Not hard to figure out what happened here. When Williams so willingly hung her rear end out in public, it got booted, leaving current and potential sponsors asking themselves the obvious question: What has gotten into this woman’s head? She Sheened, but woke up fast enough, saw where public sentiment was going, and had the skin flick plucked from immediate view. You can bet it will show up on the secondary market . . . in three . . . two . . . one . . .
An underlying irony here is that Williams isn’t playing any tennis, real or fantasized, these days. She has had a series of physical setbacks, injuries and ailments beyond the typical array of twisted knees, pulled hamstrings, and pinched abdominal muscles that often knock the game’s elite to the sidelines.
It all began shortly after she won Wimbledon last year when she cut her right foot with a piece of glass in an off-court accident, damaging a tendon in the foot that ultimately twice required surgery. In February, she had to be treated for a blood clot in her lungs, and then only days later underwent surgery to remove a grapefruit-sized hematoma from her stomach.
“I don’t know if I’ve had my share of drama,’’ Williams told USA Today in an interview published March 17, about a week before the commercial got the Internet smoking, “but I’ve definitely had my share of hard times.’’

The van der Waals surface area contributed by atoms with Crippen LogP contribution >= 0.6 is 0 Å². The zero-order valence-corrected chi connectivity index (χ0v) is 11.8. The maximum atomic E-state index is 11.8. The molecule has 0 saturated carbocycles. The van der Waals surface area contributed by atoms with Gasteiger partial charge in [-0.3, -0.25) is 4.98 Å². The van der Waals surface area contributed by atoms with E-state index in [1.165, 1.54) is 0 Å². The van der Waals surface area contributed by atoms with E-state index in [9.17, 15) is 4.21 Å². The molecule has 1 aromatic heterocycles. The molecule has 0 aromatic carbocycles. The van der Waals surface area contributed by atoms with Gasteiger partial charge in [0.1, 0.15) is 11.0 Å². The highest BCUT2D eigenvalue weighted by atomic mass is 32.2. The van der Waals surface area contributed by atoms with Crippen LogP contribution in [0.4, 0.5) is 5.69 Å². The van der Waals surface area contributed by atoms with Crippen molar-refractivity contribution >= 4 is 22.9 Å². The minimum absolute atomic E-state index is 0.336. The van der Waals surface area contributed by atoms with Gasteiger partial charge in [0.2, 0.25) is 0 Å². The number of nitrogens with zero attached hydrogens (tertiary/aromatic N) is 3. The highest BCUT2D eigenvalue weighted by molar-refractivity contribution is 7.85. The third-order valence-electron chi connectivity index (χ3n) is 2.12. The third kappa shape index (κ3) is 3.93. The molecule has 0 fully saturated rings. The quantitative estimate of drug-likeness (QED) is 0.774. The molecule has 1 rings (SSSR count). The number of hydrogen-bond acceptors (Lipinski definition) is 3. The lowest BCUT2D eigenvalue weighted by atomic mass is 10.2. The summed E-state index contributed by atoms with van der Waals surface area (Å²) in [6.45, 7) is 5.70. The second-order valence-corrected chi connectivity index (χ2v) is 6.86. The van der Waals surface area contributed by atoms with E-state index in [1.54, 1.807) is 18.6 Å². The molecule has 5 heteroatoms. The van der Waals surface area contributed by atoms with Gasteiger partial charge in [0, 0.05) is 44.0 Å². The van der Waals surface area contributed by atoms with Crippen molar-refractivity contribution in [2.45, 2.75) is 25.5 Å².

The video wound was self-inflicted, and unlike the rolling parade of Tiger Woods’s multiple moral faux pas that led directly to the dissolution of his marriage, at least she didn’t take anyone down in the process.
It’s a good bet Williams is far less appealing now to corporate sponsors, because even though we’ve relinquished many of our taboos in the last 3-4 decades, the whole dominatrix thing still appeals only to a fairly small subset in our culture, at least a small subset that will admit to liking it.
The cast of characters we see floating around in those Jimmy Dean sausage ads may be equally bizarre, but most of America finds them easier on the eyes, especially at that hour of the morning. Would-be sponsors or prospective employees in her post-career now won’t know whether to trust Williams, yet another hard lesson of our times. Our screw-ups never disappear, even when we think we’ve successfully erased our e-mail, deleted the voice message, snuffed out the steamy video.
No telling how soon Williams will be back on the court. In that USA Today story, she sounded eager to return, and the longer she stays out, the longer she will remain the butt of jokes over her one-minute dalliance. She has won 13 Grand Slam events, including her fourth at Wimbledon last July, and her career earnings, just from the court, come to nearly $33 million.
Although arrogant and petulant at times, she ranks among the top 3-4 in the women’s game with the likes of Martina Navratilova, Steffi Graf, Billie Jean King.
For whatever reason, be it some void in her life, a primal urge or temptation, or just a bit of whimsy or sorority-house pranksterism, Williams really let her knickers down and took us all to a place none of us needed to go. Maybe it was just her fantasy, or her need to go for a Burton.
If so, hey, have at it, woman. Next time, please, just don’t be so cheeky about it.
Kevin Paul Dupont’s “On Second Thought’’ appears on Page 2 of the Sunday Globe Sports section. He can be reached at firstname.lastname@example.org.